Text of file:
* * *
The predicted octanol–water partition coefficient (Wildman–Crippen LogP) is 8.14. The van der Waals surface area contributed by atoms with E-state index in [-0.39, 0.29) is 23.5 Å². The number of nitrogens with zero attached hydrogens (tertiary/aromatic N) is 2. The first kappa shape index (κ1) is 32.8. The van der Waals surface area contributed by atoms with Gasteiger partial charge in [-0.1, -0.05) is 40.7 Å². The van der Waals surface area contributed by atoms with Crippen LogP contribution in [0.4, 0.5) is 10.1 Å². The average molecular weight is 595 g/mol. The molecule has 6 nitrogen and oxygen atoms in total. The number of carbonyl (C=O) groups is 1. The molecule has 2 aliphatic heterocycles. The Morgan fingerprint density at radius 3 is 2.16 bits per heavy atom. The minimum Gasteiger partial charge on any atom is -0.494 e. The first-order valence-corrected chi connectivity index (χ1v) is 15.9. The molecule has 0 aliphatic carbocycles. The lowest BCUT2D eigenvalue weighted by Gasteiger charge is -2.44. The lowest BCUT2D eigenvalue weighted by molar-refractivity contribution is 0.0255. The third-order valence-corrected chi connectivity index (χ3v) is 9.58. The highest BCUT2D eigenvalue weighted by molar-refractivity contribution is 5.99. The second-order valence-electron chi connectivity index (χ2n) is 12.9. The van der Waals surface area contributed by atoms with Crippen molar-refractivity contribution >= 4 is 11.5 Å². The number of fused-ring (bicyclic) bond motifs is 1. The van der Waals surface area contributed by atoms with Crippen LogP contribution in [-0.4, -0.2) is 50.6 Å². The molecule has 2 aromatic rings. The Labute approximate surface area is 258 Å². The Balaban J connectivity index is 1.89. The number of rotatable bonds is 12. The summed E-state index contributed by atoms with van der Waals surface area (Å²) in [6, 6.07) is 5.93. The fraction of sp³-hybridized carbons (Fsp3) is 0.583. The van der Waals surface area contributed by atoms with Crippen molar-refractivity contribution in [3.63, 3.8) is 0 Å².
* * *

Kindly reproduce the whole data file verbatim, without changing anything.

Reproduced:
The predicted octanol–water partition coefficient (Wildman–Crippen LogP) is 8.14. The van der Waals surface area contributed by atoms with E-state index in [-0.39, 0.29) is 23.5 Å². The number of nitrogens with zero attached hydrogens (tertiary/aromatic N) is 2. The first kappa shape index (κ1) is 32.8. The van der Waals surface area contributed by atoms with Gasteiger partial charge in [-0.1, -0.05) is 40.7 Å². The van der Waals surface area contributed by atoms with Crippen LogP contribution in [0.4, 0.5) is 10.1 Å². The average molecular weight is 595 g/mol. The molecule has 6 nitrogen and oxygen atoms in total. The number of carbonyl (C=O) groups is 1. The molecule has 2 aliphatic heterocycles. The Morgan fingerprint density at radius 3 is 2.16 bits per heavy atom. The minimum Gasteiger partial charge on any atom is -0.494 e. The first-order valence-corrected chi connectivity index (χ1v) is 15.9. The molecule has 0 aliphatic carbocycles. The lowest BCUT2D eigenvalue weighted by Gasteiger charge is -2.44. The lowest BCUT2D eigenvalue weighted by molar-refractivity contribution is 0.0255. The third-order valence-corrected chi connectivity index (χ3v) is 9.58. The highest BCUT2D eigenvalue weighted by molar-refractivity contribution is 5.99. The second-order valence-electron chi connectivity index (χ2n) is 12.9. The van der Waals surface area contributed by atoms with Crippen molar-refractivity contribution >= 4 is 11.5 Å². The number of fused-ring (bicyclic) bond motifs is 1. The van der Waals surface area contributed by atoms with Crippen LogP contribution in [-0.4, -0.2) is 50.6 Å². The molecule has 2 aromatic rings. The Labute approximate surface area is 258 Å². The Balaban J connectivity index is 1.89. The number of rotatable bonds is 12. The summed E-state index contributed by atoms with van der Waals surface area (Å²) in [6, 6.07) is 5.93. The fraction of sp³-hybridized carbons (Fsp3) is 0.583. The van der Waals surface area contributed by atoms with Crippen molar-refractivity contribution in [3.63, 3.8) is 0 Å².